The ancient city has been excavated down, the walls here are from the Phoenician city and may date back as far as the early bronze age (3rd millennium BC). However, there's evidence of Neolithic settlements from around 7000 years ago. In Phoenician times Byblos was a major port, trading cedar and papyrus to ancient Egypt and Greece.
The city was frequently attacked, and the defensive walls are still obvious, and impressively thick, but unfortunately I only have boring photographs of them. However, overlooking the old city is a more recent defence, a remarkably block-shaped crusader castle. As I understand it, the ancient city was built upon time and again, and the modern town only growing up outside the walls relatively recently.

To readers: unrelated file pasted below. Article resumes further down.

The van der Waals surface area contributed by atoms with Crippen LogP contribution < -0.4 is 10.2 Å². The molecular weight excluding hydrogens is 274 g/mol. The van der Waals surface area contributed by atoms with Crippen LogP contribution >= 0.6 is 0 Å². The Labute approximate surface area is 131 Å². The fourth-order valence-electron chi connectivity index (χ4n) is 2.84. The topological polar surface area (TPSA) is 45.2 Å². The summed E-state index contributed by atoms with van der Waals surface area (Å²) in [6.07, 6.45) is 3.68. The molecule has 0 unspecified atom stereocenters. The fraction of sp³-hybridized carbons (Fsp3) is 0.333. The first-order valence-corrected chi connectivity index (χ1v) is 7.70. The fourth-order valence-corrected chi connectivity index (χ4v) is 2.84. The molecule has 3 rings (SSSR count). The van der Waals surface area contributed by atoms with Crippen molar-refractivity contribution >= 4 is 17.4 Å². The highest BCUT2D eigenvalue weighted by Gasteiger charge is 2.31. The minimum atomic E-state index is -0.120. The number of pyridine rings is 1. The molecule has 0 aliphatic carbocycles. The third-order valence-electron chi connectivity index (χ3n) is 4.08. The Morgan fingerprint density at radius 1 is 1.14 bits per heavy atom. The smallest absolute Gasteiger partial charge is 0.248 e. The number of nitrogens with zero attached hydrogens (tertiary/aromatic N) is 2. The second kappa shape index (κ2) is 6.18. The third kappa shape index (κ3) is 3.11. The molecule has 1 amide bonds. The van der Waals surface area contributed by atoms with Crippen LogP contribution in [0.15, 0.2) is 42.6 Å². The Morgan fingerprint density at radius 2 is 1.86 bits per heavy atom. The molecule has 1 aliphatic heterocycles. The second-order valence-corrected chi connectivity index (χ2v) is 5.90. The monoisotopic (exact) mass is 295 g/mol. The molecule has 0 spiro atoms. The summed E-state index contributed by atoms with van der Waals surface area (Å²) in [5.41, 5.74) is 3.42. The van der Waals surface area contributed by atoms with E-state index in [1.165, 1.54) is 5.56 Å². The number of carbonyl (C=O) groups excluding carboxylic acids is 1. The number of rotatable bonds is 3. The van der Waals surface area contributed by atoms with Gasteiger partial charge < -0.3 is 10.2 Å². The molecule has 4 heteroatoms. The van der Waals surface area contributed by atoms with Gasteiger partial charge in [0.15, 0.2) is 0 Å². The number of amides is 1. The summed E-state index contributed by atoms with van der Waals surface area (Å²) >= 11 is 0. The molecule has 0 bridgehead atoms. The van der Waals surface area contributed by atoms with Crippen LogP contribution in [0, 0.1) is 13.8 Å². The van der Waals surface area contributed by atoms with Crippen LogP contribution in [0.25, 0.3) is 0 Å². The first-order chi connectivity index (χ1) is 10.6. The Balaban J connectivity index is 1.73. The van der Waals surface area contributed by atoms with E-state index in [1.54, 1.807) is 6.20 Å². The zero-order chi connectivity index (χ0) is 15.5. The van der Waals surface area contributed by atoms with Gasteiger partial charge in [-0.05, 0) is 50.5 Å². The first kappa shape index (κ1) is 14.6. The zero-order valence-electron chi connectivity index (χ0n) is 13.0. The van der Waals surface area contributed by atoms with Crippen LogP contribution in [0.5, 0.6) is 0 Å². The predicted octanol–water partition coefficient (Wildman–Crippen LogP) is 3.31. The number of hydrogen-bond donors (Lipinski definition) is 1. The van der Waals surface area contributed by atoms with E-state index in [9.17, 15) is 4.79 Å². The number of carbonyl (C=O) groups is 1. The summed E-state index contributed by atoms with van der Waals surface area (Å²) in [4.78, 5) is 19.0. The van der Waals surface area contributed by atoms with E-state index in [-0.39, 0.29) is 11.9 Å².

Next to the castle is a Maronite church, set in very pretty grounds. It has the slightly odd feature of an outside baptismal fount, apparently the unbaptised weren't allowed inside the church, which presented something of a bootstrapping problem.
A bit further up the coast from Byblos is the town of Batroun, we didn't see that much here, just stopped for lunch at a beautiful beach resort, eating delicious sardines and other fish along with salads, olives and finishing with arak while watching people wind and kite surf.